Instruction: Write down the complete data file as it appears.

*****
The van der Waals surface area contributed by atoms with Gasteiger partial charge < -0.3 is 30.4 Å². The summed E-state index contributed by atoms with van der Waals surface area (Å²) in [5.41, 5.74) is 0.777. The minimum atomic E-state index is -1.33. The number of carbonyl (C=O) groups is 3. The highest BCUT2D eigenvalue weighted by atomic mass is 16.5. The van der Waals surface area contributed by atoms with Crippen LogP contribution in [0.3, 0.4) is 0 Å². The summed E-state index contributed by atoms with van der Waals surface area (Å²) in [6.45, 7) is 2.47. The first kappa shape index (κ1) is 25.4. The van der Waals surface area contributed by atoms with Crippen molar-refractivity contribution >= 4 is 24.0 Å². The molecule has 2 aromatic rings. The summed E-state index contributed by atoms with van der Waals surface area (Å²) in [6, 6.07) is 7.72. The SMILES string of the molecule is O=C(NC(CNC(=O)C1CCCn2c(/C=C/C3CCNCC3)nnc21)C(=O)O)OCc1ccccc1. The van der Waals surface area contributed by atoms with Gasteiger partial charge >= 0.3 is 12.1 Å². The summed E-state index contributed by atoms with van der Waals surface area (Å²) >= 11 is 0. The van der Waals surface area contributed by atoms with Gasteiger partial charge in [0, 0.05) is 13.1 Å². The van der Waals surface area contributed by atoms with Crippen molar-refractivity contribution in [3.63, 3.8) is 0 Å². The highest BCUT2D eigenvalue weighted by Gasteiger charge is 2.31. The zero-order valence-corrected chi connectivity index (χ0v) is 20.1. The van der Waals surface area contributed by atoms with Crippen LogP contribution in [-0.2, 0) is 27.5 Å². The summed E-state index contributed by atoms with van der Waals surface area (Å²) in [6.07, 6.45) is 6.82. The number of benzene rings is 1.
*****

The van der Waals surface area contributed by atoms with Gasteiger partial charge < -0.3 is 30.4 Å². The summed E-state index contributed by atoms with van der Waals surface area (Å²) in [5.41, 5.74) is 0.777. The minimum atomic E-state index is -1.33. The number of carbonyl (C=O) groups is 3. The highest BCUT2D eigenvalue weighted by atomic mass is 16.5. The van der Waals surface area contributed by atoms with Crippen LogP contribution in [0.3, 0.4) is 0 Å². The summed E-state index contributed by atoms with van der Waals surface area (Å²) in [6.45, 7) is 2.47. The first kappa shape index (κ1) is 25.4. The van der Waals surface area contributed by atoms with Crippen molar-refractivity contribution >= 4 is 24.0 Å². The molecule has 2 aromatic rings. The summed E-state index contributed by atoms with van der Waals surface area (Å²) in [6, 6.07) is 7.72. The SMILES string of the molecule is O=C(NC(CNC(=O)C1CCCn2c(/C=C/C3CCNCC3)nnc21)C(=O)O)OCc1ccccc1. The van der Waals surface area contributed by atoms with Gasteiger partial charge >= 0.3 is 12.1 Å². The summed E-state index contributed by atoms with van der Waals surface area (Å²) >= 11 is 0. The van der Waals surface area contributed by atoms with Gasteiger partial charge in [0, 0.05) is 13.1 Å². The van der Waals surface area contributed by atoms with Crippen molar-refractivity contribution in [3.63, 3.8) is 0 Å². The highest BCUT2D eigenvalue weighted by Gasteiger charge is 2.31. The zero-order valence-corrected chi connectivity index (χ0v) is 20.1. The van der Waals surface area contributed by atoms with Crippen LogP contribution in [-0.2, 0) is 27.5 Å². The summed E-state index contributed by atoms with van der Waals surface area (Å²) in [6.07, 6.45) is 6.82. The number of benzene rings is 1.